Also see Q&A With Liel Leibovitz, Author Of A Broken Hallelujah. All posts featuring Liel Leibovitz are collected at

Hear Ron Sexsmith Talk About Leonard Cohen’s Songwriting, Guitar Playing, & Influence

Ron Sexsmith also talks about his 2006 Toronto performance with Leonard. See

The section about Leonard Cohen begins at 1:08:25

Thanks to Harold Lepidus. who alerted me to this podcast.

“Let’s sing for nothing” Leonard Cohen’s Visitation Of Poetry – Previously Unlisted 1967 U Of Manitoba Appearance Reviewed

Published in the Winnipeg Free Press, January 14, 1967, A Visitation Of Poetry by Chester Duncan (Dept of English; University of Manitoba) – which reviews a Leonard Cohen 1967 U Of Manitoba appearance not listed in any Cohen database – begins on an auspicious note:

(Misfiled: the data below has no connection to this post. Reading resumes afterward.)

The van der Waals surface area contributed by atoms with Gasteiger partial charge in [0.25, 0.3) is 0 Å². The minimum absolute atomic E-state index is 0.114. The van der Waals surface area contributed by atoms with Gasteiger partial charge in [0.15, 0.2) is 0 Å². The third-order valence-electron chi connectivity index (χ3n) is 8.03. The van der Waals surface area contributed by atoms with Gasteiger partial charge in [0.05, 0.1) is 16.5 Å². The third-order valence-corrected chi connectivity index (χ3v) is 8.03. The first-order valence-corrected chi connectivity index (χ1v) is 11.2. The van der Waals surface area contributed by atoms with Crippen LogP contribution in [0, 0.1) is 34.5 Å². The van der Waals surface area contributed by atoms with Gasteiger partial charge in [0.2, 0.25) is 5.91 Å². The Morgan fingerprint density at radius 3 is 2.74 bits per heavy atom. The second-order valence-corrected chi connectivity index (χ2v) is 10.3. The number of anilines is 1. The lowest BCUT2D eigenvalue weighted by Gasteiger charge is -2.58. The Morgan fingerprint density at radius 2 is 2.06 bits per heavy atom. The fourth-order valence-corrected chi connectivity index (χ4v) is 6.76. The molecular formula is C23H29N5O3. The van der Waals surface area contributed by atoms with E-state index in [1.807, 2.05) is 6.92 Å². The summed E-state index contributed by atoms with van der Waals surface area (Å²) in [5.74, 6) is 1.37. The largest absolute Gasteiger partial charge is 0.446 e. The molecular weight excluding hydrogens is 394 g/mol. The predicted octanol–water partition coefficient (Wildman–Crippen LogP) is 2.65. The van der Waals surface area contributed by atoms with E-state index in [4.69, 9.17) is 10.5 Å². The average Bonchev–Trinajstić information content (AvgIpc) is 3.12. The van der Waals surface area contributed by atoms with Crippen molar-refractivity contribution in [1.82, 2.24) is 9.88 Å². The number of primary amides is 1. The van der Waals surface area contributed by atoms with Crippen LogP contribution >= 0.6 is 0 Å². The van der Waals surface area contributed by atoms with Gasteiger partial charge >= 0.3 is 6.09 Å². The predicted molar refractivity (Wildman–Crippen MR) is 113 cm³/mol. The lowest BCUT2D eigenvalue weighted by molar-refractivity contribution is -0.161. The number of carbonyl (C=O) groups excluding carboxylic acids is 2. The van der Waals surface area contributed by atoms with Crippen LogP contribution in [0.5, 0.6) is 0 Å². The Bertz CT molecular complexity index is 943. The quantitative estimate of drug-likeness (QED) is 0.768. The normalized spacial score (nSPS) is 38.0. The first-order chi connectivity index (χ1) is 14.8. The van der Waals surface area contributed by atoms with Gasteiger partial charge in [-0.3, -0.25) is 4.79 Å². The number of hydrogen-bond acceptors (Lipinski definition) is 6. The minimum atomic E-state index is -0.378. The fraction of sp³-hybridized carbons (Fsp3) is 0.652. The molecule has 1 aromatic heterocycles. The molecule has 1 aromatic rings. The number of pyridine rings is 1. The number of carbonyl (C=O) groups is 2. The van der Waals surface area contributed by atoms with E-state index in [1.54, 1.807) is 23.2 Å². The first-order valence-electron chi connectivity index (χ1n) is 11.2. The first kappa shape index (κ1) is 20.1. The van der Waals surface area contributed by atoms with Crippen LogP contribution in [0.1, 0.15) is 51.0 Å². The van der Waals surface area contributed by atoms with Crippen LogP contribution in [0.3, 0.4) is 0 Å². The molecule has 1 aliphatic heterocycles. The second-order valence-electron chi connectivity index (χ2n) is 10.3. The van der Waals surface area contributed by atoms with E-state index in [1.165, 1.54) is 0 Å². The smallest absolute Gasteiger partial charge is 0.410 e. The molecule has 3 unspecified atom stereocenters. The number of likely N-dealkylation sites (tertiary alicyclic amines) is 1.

When Leonard Cohen appeared at the University of Manitoba recently to read and sing his poems, I felt that it was an occasion of great importance and significance.

He compares that appearance with one by Cohen three years earlier,1 describing Cohen, in the 1964 performance.

… charm[ing] and teas[ing] and whip[ping] a very large audience into a frenzy of approval and merriment

while the audience at the more recent appearance was

… fascinated like a snake before the concentration and dedication of his melancholy.

As the author concludes,

The poet has the  benefit of a life frequently distinguished by instincts completely non-utilitarian. And if even Love can make nothing happen, he must still “sing for nothing.”

The reference is to this Leonard Cohen poem from Parasites Of Heaven